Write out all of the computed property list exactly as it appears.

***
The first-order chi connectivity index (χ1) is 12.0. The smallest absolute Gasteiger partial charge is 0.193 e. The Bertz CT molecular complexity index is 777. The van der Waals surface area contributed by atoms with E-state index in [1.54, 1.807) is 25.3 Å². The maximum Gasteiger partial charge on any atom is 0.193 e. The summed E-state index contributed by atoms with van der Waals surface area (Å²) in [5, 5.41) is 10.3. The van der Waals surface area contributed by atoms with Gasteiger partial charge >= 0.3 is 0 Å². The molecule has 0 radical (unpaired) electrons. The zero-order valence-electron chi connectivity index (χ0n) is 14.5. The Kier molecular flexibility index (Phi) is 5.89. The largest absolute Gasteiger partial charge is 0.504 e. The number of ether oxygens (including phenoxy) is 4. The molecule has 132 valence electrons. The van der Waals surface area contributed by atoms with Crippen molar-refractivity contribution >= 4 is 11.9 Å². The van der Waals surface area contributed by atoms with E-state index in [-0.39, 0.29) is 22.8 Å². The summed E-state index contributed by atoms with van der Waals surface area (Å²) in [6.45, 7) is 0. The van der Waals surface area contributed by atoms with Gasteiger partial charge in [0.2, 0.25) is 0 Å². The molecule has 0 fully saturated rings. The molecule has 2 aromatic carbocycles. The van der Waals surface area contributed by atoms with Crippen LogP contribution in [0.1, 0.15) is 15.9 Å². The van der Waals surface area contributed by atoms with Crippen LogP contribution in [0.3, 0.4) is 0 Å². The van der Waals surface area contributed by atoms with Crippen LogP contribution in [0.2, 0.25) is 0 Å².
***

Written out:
The first-order chi connectivity index (χ1) is 12.0. The smallest absolute Gasteiger partial charge is 0.193 e. The Bertz CT molecular complexity index is 777. The van der Waals surface area contributed by atoms with E-state index in [1.54, 1.807) is 25.3 Å². The maximum Gasteiger partial charge on any atom is 0.193 e. The summed E-state index contributed by atoms with van der Waals surface area (Å²) in [5, 5.41) is 10.3. The van der Waals surface area contributed by atoms with Gasteiger partial charge >= 0.3 is 0 Å². The molecule has 0 radical (unpaired) electrons. The zero-order valence-electron chi connectivity index (χ0n) is 14.5. The Kier molecular flexibility index (Phi) is 5.89. The largest absolute Gasteiger partial charge is 0.504 e. The number of ether oxygens (including phenoxy) is 4. The molecule has 132 valence electrons. The van der Waals surface area contributed by atoms with Crippen molar-refractivity contribution >= 4 is 11.9 Å². The van der Waals surface area contributed by atoms with E-state index in [-0.39, 0.29) is 22.8 Å². The summed E-state index contributed by atoms with van der Waals surface area (Å²) in [6.45, 7) is 0. The van der Waals surface area contributed by atoms with Gasteiger partial charge in [0.2, 0.25) is 0 Å². The molecule has 0 fully saturated rings. The molecule has 2 aromatic carbocycles. The van der Waals surface area contributed by atoms with Crippen LogP contribution in [0.1, 0.15) is 15.9 Å². The van der Waals surface area contributed by atoms with Crippen LogP contribution in [0.3, 0.4) is 0 Å². The van der Waals surface area contributed by atoms with Crippen LogP contribution in [0.2, 0.25) is 0 Å².